In the following pages I have endeavoured to give a vivid picture of the wonderful events of the ten years, which at their commencement saw Madras in the hands of the French--Calcutta at the mercy of the Nabob of Bengal--and English influence apparently at the point of extinction in India--and which ended in the final triumph of the English, both in Bengal and Madras. There were yet great battles to be fought, great efforts to be made, before the vast Empire of India fell altogether into British hands; but these were but the sequel of the events I have described. The historical details are, throughout the story, strictly accurate, and for them I am indebted to the history of these events written by Mr. Orme, who lived at that time, to the "Life of Lord Clive," recently published by Lieutenant Colonel Malleson, and to other standard authorities. In this book I have devoted a somewhat smaller space to the personal adventures of my hero than in my other historical tales, but the events themselves were of such a thrilling and exciting nature that no fiction could surpass them.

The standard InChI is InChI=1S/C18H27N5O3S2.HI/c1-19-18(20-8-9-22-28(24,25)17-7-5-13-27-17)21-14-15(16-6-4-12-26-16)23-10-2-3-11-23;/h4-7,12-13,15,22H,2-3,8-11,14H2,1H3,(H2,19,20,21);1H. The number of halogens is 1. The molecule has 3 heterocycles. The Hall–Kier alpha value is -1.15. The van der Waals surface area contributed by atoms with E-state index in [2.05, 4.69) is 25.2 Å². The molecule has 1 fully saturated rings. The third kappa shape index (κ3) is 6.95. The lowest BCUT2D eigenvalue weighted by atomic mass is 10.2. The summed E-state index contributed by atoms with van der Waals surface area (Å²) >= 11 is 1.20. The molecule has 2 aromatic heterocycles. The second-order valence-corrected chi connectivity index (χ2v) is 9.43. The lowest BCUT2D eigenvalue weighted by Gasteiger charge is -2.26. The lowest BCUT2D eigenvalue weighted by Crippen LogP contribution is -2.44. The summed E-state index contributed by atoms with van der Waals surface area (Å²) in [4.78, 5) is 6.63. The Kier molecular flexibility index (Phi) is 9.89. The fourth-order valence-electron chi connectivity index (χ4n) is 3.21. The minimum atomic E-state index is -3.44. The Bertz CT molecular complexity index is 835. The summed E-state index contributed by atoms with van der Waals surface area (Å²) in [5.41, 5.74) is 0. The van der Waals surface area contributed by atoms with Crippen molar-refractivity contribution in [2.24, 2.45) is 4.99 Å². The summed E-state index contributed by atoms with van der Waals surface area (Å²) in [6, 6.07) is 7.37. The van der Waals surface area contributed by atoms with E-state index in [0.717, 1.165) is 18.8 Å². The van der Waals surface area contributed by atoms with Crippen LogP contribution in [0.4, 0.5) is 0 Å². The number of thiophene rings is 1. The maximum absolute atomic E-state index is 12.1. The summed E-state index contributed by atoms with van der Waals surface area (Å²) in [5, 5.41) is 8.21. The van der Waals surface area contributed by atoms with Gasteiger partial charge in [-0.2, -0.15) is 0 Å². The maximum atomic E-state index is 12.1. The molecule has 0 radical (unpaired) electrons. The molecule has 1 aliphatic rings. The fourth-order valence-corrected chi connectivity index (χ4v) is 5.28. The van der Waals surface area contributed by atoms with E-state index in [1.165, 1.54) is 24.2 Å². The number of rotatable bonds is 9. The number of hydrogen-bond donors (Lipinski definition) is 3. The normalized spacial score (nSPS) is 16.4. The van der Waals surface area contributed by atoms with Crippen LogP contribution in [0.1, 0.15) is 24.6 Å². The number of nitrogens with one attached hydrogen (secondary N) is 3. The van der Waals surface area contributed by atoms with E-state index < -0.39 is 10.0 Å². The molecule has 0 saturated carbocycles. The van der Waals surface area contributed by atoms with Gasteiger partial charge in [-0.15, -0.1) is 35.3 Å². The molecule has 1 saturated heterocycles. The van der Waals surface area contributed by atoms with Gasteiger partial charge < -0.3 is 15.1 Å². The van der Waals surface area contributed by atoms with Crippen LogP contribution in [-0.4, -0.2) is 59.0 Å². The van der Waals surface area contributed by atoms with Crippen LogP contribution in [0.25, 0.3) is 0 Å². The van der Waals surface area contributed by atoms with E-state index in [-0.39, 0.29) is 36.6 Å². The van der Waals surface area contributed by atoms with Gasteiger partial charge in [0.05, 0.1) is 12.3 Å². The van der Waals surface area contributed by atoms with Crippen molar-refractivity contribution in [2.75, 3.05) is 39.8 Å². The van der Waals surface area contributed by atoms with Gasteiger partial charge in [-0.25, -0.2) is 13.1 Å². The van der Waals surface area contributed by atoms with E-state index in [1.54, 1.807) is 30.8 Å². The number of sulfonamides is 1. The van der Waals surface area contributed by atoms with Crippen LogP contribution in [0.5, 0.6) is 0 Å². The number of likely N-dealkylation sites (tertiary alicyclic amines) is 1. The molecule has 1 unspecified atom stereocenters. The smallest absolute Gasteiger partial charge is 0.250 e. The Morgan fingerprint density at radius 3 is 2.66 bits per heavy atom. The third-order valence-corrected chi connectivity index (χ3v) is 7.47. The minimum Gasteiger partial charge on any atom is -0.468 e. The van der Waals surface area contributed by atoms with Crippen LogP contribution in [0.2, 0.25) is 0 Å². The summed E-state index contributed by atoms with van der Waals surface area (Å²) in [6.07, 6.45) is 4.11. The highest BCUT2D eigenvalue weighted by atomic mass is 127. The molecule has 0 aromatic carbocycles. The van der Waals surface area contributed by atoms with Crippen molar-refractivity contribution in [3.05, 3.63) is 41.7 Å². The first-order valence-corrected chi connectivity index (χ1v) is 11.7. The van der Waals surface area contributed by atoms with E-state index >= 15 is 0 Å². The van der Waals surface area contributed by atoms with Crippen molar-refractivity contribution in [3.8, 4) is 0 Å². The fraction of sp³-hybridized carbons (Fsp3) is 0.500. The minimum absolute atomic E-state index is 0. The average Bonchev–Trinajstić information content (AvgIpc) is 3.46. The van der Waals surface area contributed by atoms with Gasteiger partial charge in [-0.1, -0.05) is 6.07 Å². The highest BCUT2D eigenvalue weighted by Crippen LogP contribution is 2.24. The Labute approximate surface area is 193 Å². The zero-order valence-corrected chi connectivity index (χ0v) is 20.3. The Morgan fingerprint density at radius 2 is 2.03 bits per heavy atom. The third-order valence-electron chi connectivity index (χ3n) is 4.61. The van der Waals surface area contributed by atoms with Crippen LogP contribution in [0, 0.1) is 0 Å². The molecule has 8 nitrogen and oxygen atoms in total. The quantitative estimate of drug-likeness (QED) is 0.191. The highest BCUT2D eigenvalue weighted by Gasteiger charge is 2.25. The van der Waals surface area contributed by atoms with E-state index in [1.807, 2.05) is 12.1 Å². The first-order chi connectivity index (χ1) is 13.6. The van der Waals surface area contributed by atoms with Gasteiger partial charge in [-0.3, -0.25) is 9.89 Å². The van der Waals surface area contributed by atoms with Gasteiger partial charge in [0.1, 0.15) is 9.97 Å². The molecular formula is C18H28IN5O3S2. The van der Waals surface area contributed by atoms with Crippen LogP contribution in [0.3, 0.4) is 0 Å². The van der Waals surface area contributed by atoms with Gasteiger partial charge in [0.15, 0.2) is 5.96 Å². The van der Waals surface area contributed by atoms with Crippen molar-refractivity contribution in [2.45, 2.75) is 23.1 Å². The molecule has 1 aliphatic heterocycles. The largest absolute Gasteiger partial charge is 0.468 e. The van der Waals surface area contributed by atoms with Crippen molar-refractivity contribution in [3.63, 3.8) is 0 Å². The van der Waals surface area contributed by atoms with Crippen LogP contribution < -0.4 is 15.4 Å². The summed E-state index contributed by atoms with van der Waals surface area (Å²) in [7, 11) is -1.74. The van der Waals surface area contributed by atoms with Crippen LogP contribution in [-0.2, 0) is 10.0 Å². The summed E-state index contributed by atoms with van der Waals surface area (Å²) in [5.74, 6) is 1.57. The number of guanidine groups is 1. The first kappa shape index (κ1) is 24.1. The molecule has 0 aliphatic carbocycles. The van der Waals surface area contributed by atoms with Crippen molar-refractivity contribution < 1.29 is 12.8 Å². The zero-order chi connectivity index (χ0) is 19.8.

This book, "A letter addressed to the earl of Liverpool," by Charles Kinnaird, is a replication of a book originally published before 1816. It has been restored by human beings, page by page, so that you may enjoy it in a form as close to the original as possible.
We all view the ubiquitous term 'sustainability' as a worthwhile goal. But how can we apply the principles of sustainability in the real world, at the sharp end of communities in developing nations where income insecurity is the troubled norm? This volume provides some practical answers, explaining the precepts of the 'sustainable livelihood approach' (SLA) through the case study of a microfinance scheme in Africa. The case study, centered around the work of the Catholic Church's Diocesan Development Services organization, involved an SLA implemented over two years designed in part to help enhance its existing microfinance operation through closer links between local communities and international donors. The book's central conclusion is that we must move beyond the concept of sustainable livelihood itself, with its in-built polarities between developed and developing nations, and embrace a more global notion of 'sustainable lifestyle'; a more nuanced and inclusive approach that encompasses not just how we make a sustainable living, but how we can live sustainable lives.